The tragedy of the commons is an observation of human nature with a long pedigree. Its core metaphor is the commons, a grazing area open to all who live around it. The tragedy is that each herdsman, left to his own devices, will put as many animals on the commons as he can afford or raise, increasing his own wealth until the commons is overgrazed and destroyed. This tragedy can be averted only if the herdsmen cooperate in some form and regulate themselves.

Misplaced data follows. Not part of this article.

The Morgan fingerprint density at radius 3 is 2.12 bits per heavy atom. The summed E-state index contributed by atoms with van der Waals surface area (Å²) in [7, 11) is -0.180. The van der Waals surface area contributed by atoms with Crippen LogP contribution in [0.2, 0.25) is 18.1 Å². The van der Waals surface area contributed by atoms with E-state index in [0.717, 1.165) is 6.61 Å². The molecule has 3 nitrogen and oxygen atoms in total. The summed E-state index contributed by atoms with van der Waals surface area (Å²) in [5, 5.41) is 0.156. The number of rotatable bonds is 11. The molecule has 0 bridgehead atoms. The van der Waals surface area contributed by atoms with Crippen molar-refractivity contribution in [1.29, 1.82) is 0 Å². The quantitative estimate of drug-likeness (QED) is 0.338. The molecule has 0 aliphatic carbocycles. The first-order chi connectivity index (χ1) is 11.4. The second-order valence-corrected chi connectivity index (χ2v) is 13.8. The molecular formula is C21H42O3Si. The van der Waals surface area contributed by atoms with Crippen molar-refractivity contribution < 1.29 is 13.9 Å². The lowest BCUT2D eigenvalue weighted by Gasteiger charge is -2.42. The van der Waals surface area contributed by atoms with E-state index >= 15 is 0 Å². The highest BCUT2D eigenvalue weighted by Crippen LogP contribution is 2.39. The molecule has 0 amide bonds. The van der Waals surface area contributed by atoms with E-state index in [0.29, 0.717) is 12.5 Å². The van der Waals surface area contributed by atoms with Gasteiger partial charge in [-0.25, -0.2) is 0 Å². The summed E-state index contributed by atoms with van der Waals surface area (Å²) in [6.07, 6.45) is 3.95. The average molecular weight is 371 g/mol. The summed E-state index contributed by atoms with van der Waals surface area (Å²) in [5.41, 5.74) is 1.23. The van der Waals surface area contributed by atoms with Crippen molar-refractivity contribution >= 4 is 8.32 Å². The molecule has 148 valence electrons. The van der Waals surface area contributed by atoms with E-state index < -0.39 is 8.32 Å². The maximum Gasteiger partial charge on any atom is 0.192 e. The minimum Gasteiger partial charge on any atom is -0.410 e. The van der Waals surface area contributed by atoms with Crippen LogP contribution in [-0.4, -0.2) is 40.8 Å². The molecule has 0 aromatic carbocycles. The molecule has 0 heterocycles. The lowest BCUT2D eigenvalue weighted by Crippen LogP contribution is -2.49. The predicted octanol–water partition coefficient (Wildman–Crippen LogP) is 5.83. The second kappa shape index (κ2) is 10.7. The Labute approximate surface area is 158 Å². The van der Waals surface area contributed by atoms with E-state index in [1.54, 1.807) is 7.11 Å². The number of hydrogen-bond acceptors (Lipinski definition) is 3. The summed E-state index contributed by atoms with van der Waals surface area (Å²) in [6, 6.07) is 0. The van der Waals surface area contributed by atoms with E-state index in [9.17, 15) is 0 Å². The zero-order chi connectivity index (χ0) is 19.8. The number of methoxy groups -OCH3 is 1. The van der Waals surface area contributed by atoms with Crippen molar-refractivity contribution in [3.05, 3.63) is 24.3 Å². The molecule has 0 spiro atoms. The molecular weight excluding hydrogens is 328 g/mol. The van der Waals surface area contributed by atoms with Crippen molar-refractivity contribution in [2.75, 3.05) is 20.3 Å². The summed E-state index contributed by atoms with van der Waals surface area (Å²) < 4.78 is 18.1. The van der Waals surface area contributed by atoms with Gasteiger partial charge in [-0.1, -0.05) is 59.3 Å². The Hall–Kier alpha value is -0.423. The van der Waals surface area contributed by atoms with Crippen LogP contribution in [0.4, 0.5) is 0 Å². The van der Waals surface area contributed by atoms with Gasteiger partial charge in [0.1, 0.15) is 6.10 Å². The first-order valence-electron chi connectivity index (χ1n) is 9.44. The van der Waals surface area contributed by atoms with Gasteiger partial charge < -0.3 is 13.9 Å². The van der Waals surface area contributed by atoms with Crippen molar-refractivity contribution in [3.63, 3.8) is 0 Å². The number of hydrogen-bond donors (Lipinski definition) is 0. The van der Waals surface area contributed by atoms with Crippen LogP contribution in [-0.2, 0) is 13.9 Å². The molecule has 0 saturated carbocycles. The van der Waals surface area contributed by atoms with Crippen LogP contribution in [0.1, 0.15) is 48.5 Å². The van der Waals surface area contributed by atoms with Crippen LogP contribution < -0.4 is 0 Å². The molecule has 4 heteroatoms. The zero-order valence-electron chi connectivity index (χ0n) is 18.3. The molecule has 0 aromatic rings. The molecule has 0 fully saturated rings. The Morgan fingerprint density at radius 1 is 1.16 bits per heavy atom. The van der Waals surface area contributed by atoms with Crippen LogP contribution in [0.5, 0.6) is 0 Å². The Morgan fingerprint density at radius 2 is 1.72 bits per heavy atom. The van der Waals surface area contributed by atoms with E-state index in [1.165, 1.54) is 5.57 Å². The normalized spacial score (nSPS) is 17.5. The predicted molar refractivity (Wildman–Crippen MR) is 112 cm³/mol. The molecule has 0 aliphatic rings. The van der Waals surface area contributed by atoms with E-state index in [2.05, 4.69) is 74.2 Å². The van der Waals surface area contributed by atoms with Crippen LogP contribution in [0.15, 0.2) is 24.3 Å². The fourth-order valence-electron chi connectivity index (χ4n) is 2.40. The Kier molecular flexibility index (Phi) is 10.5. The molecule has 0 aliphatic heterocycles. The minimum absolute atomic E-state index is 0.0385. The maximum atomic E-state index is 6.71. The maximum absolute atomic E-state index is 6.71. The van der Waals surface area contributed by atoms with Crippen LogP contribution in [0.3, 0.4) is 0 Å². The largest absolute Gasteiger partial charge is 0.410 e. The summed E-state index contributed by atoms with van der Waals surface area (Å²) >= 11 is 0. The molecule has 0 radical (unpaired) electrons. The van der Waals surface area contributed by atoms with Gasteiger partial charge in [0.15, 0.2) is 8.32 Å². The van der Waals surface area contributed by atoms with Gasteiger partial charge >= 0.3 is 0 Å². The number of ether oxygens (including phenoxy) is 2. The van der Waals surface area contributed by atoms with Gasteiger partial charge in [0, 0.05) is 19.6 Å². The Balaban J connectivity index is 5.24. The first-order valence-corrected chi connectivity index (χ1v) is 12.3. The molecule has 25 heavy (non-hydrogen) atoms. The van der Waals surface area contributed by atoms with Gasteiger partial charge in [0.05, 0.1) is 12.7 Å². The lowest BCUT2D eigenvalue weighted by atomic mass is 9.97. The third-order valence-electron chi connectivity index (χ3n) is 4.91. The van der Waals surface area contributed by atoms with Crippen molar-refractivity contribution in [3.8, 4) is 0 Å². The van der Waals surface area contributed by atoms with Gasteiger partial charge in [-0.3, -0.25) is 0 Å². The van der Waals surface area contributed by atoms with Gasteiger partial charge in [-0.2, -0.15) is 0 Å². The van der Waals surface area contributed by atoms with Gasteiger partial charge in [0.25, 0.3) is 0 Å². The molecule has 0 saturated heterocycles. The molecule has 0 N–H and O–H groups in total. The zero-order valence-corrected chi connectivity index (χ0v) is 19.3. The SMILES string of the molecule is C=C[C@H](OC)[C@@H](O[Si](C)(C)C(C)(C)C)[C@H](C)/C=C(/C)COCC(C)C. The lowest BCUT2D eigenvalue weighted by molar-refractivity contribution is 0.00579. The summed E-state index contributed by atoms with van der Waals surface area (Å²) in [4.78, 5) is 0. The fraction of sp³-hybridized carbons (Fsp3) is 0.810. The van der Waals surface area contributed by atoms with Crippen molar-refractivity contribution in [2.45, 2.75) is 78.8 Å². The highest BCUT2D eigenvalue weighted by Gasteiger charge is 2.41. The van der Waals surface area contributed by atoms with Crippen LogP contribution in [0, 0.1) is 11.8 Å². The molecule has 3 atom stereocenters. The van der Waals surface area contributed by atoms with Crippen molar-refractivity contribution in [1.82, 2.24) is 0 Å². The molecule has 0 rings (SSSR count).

Water is a commons. The planet is mostly covered by water, and water runs though it, moving from highlands to low, shape-shifting from sea to cloud, storming, flooding, oozing and fogging in a vast hydrological cycle that makes life possible. Not so long ago, it was unthinkable that humans would presume to own, profit from and try to control such a wondrous thing, but then land ownership seemed equally bizarre to the native Americans of the 18th Century. “The white man wants to own the land,” a speaker at an Iroquois council marveled. “You cannot own the land, any more than you can own the air, or water.” Well, two out of three is pretty bad. (more)